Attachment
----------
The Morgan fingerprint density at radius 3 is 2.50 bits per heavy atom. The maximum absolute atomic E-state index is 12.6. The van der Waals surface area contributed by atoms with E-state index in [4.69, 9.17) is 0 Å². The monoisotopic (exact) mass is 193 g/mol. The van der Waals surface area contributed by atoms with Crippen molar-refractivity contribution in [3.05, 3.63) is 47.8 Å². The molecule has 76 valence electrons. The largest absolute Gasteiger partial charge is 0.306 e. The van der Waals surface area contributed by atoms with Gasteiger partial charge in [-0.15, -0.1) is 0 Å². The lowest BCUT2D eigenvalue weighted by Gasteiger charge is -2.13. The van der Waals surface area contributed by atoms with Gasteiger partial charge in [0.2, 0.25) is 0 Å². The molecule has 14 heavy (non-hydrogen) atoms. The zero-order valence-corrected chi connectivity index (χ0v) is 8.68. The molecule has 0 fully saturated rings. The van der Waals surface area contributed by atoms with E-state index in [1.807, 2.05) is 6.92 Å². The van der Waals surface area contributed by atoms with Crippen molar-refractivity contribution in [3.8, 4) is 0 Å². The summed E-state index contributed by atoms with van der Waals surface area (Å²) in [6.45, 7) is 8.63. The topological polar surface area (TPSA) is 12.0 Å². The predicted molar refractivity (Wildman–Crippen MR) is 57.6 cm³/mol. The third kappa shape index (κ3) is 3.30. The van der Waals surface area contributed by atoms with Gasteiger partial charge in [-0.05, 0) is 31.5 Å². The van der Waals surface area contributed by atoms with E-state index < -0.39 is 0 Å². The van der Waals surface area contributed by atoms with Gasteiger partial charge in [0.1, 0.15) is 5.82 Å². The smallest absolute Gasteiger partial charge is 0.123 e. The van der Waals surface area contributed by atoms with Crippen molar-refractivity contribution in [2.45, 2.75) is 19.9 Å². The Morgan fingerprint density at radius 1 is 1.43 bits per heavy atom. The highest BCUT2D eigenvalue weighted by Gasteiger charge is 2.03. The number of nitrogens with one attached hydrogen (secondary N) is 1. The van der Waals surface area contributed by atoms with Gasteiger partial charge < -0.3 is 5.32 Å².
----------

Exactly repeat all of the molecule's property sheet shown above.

The Morgan fingerprint density at radius 3 is 2.50 bits per heavy atom. The maximum absolute atomic E-state index is 12.6. The van der Waals surface area contributed by atoms with E-state index in [4.69, 9.17) is 0 Å². The monoisotopic (exact) mass is 193 g/mol. The van der Waals surface area contributed by atoms with Crippen molar-refractivity contribution in [3.05, 3.63) is 47.8 Å². The molecule has 76 valence electrons. The largest absolute Gasteiger partial charge is 0.306 e. The van der Waals surface area contributed by atoms with Gasteiger partial charge in [-0.15, -0.1) is 0 Å². The lowest BCUT2D eigenvalue weighted by Gasteiger charge is -2.13. The van der Waals surface area contributed by atoms with Gasteiger partial charge in [0.2, 0.25) is 0 Å². The molecule has 14 heavy (non-hydrogen) atoms. The zero-order valence-corrected chi connectivity index (χ0v) is 8.68. The molecule has 0 fully saturated rings. The van der Waals surface area contributed by atoms with E-state index in [1.807, 2.05) is 6.92 Å². The van der Waals surface area contributed by atoms with Crippen molar-refractivity contribution in [3.8, 4) is 0 Å². The summed E-state index contributed by atoms with van der Waals surface area (Å²) in [6.45, 7) is 8.63. The topological polar surface area (TPSA) is 12.0 Å². The predicted molar refractivity (Wildman–Crippen MR) is 57.6 cm³/mol. The third kappa shape index (κ3) is 3.30. The van der Waals surface area contributed by atoms with Gasteiger partial charge in [-0.05, 0) is 31.5 Å². The van der Waals surface area contributed by atoms with E-state index < -0.39 is 0 Å². The van der Waals surface area contributed by atoms with Gasteiger partial charge in [0.1, 0.15) is 5.82 Å². The smallest absolute Gasteiger partial charge is 0.123 e. The van der Waals surface area contributed by atoms with Crippen molar-refractivity contribution in [2.45, 2.75) is 19.9 Å². The Morgan fingerprint density at radius 1 is 1.43 bits per heavy atom. The highest BCUT2D eigenvalue weighted by Gasteiger charge is 2.03. The number of nitrogens with one attached hydrogen (secondary N) is 1. The van der Waals surface area contributed by atoms with Gasteiger partial charge < -0.3 is 5.32 Å².